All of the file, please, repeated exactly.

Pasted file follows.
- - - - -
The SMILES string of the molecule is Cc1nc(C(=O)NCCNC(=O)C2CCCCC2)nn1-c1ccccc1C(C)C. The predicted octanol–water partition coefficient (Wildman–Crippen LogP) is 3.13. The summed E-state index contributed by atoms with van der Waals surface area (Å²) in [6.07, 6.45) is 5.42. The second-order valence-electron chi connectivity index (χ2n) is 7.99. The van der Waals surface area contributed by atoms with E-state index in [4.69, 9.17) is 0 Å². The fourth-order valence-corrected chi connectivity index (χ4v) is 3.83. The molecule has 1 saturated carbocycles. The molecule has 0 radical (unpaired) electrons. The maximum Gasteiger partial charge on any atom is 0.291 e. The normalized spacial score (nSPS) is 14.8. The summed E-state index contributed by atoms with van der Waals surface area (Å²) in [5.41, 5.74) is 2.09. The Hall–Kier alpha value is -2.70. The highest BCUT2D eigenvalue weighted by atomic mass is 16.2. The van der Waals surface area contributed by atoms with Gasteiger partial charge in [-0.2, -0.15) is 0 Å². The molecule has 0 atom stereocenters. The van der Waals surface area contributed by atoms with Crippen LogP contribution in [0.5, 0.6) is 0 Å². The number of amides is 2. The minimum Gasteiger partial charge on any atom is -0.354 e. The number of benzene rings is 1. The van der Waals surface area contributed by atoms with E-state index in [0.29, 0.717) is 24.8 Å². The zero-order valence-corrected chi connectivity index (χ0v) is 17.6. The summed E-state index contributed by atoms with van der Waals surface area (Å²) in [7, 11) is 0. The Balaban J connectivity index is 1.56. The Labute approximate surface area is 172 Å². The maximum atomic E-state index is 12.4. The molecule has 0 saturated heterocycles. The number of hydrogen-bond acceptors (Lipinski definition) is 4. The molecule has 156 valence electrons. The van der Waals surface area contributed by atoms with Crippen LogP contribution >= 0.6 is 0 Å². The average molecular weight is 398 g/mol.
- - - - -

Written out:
The SMILES string of the molecule is Cc1nc(C(=O)NCCNC(=O)C2CCCCC2)nn1-c1ccccc1C(C)C. The predicted octanol–water partition coefficient (Wildman–Crippen LogP) is 3.13. The summed E-state index contributed by atoms with van der Waals surface area (Å²) in [6.07, 6.45) is 5.42. The second-order valence-electron chi connectivity index (χ2n) is 7.99. The van der Waals surface area contributed by atoms with E-state index in [4.69, 9.17) is 0 Å². The fourth-order valence-corrected chi connectivity index (χ4v) is 3.83. The molecule has 1 saturated carbocycles. The molecule has 0 radical (unpaired) electrons. The maximum Gasteiger partial charge on any atom is 0.291 e. The normalized spacial score (nSPS) is 14.8. The summed E-state index contributed by atoms with van der Waals surface area (Å²) in [5.41, 5.74) is 2.09. The Hall–Kier alpha value is -2.70. The highest BCUT2D eigenvalue weighted by atomic mass is 16.2. The van der Waals surface area contributed by atoms with Gasteiger partial charge in [-0.2, -0.15) is 0 Å². The molecule has 0 atom stereocenters. The van der Waals surface area contributed by atoms with Crippen LogP contribution in [0.5, 0.6) is 0 Å². The number of amides is 2. The minimum Gasteiger partial charge on any atom is -0.354 e. The number of benzene rings is 1. The van der Waals surface area contributed by atoms with E-state index in [0.29, 0.717) is 24.8 Å². The zero-order valence-corrected chi connectivity index (χ0v) is 17.6. The summed E-state index contributed by atoms with van der Waals surface area (Å²) in [7, 11) is 0. The Balaban J connectivity index is 1.56. The Labute approximate surface area is 172 Å². The maximum atomic E-state index is 12.4. The molecule has 0 saturated heterocycles. The number of hydrogen-bond acceptors (Lipinski definition) is 4. The molecule has 156 valence electrons. The van der Waals surface area contributed by atoms with Crippen LogP contribution >= 0.6 is 0 Å². The average molecular weight is 398 g/mol.